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electionlineWeekly — May 31 2018

Table of Contents

II. Election News This Week

Earlier this year, President Donald J. Trump alleged that “thousands” of people had voted illegally in New Hampshire, a state he lost by just 2,732 votes. According to a new review using Crosscheck, Secretary of State William Gardner found only 142 cases of possible voter fraud. After the 2016 general election, the system flagged 94,610 New Hampshire voters whose first and last names and dates of birth matched those in other states. That amounts to about 1 in 9 voters. Officials eliminated all but 142 of the matches after taking a closer look at other information. Of the 142, officials have sent 51 to the attorney general’s office for investigation and are waiting for information from other states on the rest. “For the first time, we really have an idea about this,” Gardner told the Ballot Law Commission, according to The Concord Monitor. “It raises the question of, “What does someone mean by widespread voter fraud? Does this come anywhere near that?’”

A California law which allows green-card holders to serve as poll workers is aimed at bringing more bilingual poll workers to help voters. According to The OC Register, the law allows legal, permanent residents to be poll workers, but not poll inspectors. “I’m so excited and I’m curious to see what happens. I would like to see how voting works here in the States,” Nguyen Nguyen told the paper. In Los Angeles alone, 24 percent of the county’s poll workers must be bilingual in one of the 16 languages the county provides voting materials in. During the 2016 general election, Los Angeles County had 344 green card polling workers, Orange County had 114 and Riverside had 23. San Bernardino County, to date, has not recruited any legal permanent residents as poll workers.

In other cool California news, while more and more voters and counties are moving to vote-by-mail, voters will still head to the actual polls on June 5 and in Los Angeles County, that just got a bit easier for those seeking a ride from Uber or Lyft. The two ride-sharing companies have partnered with the registrar’s office and voters will be able to access the companies’ apps directly from the registrar’s polling place locator. When a voter enters his or her information on the registrar’s website, the tool will display that voter’s polling place along with a link to access the ride-sharing apps.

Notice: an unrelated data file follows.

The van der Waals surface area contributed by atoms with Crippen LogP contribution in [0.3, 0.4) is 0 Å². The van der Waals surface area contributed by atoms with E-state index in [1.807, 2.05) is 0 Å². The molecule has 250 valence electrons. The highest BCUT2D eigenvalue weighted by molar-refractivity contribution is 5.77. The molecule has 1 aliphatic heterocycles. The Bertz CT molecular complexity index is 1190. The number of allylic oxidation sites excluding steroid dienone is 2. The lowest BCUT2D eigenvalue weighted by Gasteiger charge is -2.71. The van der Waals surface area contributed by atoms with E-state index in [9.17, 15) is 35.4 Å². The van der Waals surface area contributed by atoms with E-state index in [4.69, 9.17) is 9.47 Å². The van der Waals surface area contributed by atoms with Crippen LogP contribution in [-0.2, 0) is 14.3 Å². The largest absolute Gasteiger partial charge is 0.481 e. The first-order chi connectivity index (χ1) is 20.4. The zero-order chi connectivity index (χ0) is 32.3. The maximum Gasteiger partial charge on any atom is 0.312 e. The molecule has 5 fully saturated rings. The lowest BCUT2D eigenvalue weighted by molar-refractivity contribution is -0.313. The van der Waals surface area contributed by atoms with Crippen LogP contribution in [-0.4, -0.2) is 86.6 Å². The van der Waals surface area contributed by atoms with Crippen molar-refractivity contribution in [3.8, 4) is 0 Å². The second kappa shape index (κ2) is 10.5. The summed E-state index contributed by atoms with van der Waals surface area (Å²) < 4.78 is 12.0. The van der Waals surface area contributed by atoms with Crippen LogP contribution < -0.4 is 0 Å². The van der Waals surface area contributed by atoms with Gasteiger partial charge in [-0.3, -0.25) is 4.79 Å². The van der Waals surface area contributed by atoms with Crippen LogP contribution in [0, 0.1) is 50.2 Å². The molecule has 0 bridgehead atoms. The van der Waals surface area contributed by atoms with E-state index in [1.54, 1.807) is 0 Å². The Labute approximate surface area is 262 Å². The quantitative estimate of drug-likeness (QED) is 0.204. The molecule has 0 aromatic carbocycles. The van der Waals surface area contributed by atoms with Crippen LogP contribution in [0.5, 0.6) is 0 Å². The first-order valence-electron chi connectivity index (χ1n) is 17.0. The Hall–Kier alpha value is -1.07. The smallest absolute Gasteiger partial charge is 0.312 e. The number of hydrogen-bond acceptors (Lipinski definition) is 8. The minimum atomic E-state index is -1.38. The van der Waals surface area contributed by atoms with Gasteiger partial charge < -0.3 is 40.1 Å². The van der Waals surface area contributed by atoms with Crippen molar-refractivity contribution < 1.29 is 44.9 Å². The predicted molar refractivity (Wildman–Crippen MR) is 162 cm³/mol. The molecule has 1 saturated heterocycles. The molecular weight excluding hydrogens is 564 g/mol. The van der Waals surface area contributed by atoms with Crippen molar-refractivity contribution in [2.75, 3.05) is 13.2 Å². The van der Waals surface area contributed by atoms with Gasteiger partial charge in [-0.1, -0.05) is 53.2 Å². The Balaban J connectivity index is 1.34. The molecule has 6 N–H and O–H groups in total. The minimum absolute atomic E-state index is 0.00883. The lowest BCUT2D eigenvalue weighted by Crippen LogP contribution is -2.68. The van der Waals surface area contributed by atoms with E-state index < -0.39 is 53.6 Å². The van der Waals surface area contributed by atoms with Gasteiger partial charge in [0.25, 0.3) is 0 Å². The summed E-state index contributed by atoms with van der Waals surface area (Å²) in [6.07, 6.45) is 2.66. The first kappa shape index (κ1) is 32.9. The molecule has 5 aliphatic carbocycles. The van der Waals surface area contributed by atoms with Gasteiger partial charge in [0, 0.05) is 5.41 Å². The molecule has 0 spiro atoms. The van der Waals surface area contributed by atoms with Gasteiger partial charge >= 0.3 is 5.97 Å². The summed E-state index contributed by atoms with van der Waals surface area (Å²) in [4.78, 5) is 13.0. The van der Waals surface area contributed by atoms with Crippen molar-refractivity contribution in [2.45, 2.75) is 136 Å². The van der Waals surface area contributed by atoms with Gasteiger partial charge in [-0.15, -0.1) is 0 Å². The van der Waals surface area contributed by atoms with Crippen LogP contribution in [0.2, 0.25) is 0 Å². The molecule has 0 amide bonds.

Everyone has dreams, even if some people’s dreams are in the toilet. Well, not actually in the toilet, but on the toilet seat. Wait. What? Bannock County, Idaho Clerk Robert Poleki is not seeking re-election in order to pursue production of the Washie, a self-cleaning toilet seat he invented and brought on the make-or-break business show “Shark Tank” earlier this year. “(I spent) multiple hours at night at Home Depot looking for different types of toilet seats, tubing and dispensers," Poleki told EastIdahoNews.com. "I’ve worked on this thing for the last three years and finally, it’s coming to fruition." Good luck Robert!

Personnel News: Rep. Julie Stokes (R-Metairie) has announced she’s running for Louisiana secretary of state. Columbia County, Arkansas Clerk Sherry Bell is retiring on May 31. She’s held the office since 1999. Salt Lake County, Utah Elections Director Rozan Mitchell is taking an unpaid leave of absence while running for the county clerk seat. Lindsey Bachman is the new Dona Ana County, New Mexico chief deputy clerk. Elizabeth Rodgers is retiring as the Baldwin County, Georgia chief registrar. The Ansonia, Connecticut Republican Town Committee has nominated David Papcin, a 20-year-old nursing student to be its candidate for registrar this fall. Pat V. Cortellessa of Cranston, Rhode Island has announced his candidacy for secretary of state. Milton Kidd is the new Douglas County, Georgia elections supervisor. Charlie Frye has been appointed the deputy director of the Ashtabula County, Ohio board of elections. Margaret Nartowicz is the new Amherst, Massachusetts town clerk.